In 2014, Richard Bluff explained to us about the work of ILM on LUCY. He then worked on UNBROKEN, AGENT CARTER and THE BIG SHORT. He’s now back in the Marvel universe with DOCTOR STRANGE.

How did you get involved on this show?
I was brought in to a brain storming session at ILM in October of 2014 along with a number of other Supervisors in order to discuss early art work from Marvel. A few weeks later while involved with an initial bid for the show Stephane Ceretti Marvel’s VFX Supervisor and Susan Pickett the overall VFX Producer on the show, reached out to me to discuss how I had approached sequencing the trippy one-off effects on Luc Besson’s LUCY and the potential of New York shoot. I already had a past relationship with Susan from working on the first THE AVENGERS film fulfilling the role of ILM Environment Supervisor for the fully digital New York sequence. Within a few months I was installed as the VFX Supervisor on behalf of ILM and we started DOCTOR STRANGE development work.

What was your feeling to be back in the Marvel universe?
I was thrilled to be working with Marvel again. I’ve always really enjoyed working on their projects, whether it was as an artist on the first two IRON MAN movies, a department supervisor on THE AVENGERS or as a VFX Supervisor on AGENT CARTER and DOCTOR STRANGE. They deserve great credit for how they work. They care deeply about every aspect of what they’re producing, they work tirelessly to produce them and the results are hugely successful. DOCTOR STRANGE for me was fun from the beginning right until the very end for many reasons it was a very unique project.

What are the sequences made by ILM?
ILM executed the VFX for the New York Mirror Dimension sequence, the time reversal Hong Kong sequence and the first reveal of the New York Sanctum exterior.

In pre-production we developed the Eldritch Magic whip weapon and worked extensively on the Astral Projection effect before that was passed off to other vendors at which point the direction changed as the film-makers honed in on their look.

In the movie, the characters can reshape the world around them. How did you approach this effect?
During production we regularly gathered in my office, conferencing in our team in Vancouver as we studied the previz, reference material and our in progress shots together. We talked at length about what we could do to realize the filmmakers vision, and how far we could take the design language. The meetings were very free-form and crazy ideas were encouraged, although you’ll be surprised how often you’d have to tell people they have the freedom to produce bonkers first knowing we can always tone it down later.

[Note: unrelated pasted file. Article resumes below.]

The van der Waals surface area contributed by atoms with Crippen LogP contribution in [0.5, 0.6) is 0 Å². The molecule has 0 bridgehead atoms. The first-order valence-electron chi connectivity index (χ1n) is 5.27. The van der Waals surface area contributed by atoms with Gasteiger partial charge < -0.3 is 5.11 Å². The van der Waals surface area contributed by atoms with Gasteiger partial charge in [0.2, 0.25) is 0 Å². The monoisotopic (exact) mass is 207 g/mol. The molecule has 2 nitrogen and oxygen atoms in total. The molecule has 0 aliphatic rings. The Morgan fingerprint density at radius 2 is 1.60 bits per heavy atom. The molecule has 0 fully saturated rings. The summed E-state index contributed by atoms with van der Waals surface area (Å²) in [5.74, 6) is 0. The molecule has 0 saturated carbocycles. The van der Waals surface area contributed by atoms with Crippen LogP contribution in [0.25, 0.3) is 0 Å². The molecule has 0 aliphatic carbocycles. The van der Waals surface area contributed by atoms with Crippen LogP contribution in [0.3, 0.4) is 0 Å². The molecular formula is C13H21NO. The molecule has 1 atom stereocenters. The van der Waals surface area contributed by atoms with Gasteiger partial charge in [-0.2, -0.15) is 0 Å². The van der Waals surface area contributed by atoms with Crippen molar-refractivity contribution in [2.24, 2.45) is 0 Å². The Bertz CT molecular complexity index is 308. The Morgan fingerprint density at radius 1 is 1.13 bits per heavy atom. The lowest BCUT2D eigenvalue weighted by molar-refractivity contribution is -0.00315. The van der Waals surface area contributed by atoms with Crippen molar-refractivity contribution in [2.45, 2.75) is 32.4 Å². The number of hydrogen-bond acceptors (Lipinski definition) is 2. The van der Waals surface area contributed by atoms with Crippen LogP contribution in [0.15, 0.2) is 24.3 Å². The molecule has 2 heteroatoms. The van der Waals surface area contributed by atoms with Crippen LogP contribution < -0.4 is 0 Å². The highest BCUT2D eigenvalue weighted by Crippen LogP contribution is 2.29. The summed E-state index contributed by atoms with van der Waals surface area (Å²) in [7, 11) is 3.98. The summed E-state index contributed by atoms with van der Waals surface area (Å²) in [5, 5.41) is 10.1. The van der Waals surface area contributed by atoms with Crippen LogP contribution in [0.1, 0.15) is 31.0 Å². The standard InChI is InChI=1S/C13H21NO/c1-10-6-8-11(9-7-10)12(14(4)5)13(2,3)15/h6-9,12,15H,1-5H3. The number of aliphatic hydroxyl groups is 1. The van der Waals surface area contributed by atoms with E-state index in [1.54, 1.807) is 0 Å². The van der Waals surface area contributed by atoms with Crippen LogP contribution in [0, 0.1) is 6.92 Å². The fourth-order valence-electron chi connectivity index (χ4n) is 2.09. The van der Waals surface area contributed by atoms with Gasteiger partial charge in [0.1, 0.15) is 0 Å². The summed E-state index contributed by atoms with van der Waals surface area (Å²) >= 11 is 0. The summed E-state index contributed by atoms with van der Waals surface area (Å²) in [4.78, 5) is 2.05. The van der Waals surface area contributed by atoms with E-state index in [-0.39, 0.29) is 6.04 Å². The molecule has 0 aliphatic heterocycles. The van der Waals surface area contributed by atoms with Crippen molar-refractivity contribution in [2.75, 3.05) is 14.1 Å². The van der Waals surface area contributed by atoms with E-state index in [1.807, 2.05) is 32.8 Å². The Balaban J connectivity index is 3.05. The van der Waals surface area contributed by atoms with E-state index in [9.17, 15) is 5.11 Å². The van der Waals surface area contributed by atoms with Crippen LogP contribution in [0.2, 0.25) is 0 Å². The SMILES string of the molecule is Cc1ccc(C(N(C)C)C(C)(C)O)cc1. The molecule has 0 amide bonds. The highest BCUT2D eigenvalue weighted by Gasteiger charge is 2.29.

We even joked that perhaps the only enteritis that could see the mirror dimension were the main characters and pigeons because whenever we added photographed elements of them perched on a wall the timing of them flying off always coincided with the world starting to rotate or kaleidoscope – in the end we decided to not think about that too much and enjoy an accidental in-joke. We have a lot of incredibly talented artists who jumped at the chance to break the rules and more often than not they’d show up the next day with a test of something they’d been thinking about.

The challenge for me and the shows overall Compositing Supervisor Jason Porter, was to make sure what we were creating remained faithful to the previz and story. For example, it was important to ensure that when the shot was about the characters in jeopardy that the movement and appearance of the environment remained in the background and didn’t draw too much attention, whereas when the characters were small during a wide shot that the environment became the character and the point of interest.

Whenever we presented to the film-makers we almost always showed three versions of every shot. I would introduce the first version as vanilla, the second as chocolate and the third and craziest of all as something like ‘caramel explosion strawberry cheesecake with a cherry’. They always went for crazy.

Can you explain in details about the creation of the New York folding and splitting effect?
We tried to come up with ideas to dissect the geometry in the scenes in order to rebuild it in infinitely more complex ways. We used fractal geometry, iterated function systems and kaleidoscopic ideas to generate complexity from simple functions. In some cases we simply tried to find moments in fractal geometry which matched our buildings combining it together and make it more complex.

Procedural tools were a key part of folding and warping New York City, with the vast complexity of buildings, streets, traffic, and people. Under the Supervision of Adam Watkins and Martijn Van Herk one such tool that was developed which was pivotal to the sequence was the city block Kaleidoscope plugin that worked like a child’s Kaleidoscope toy.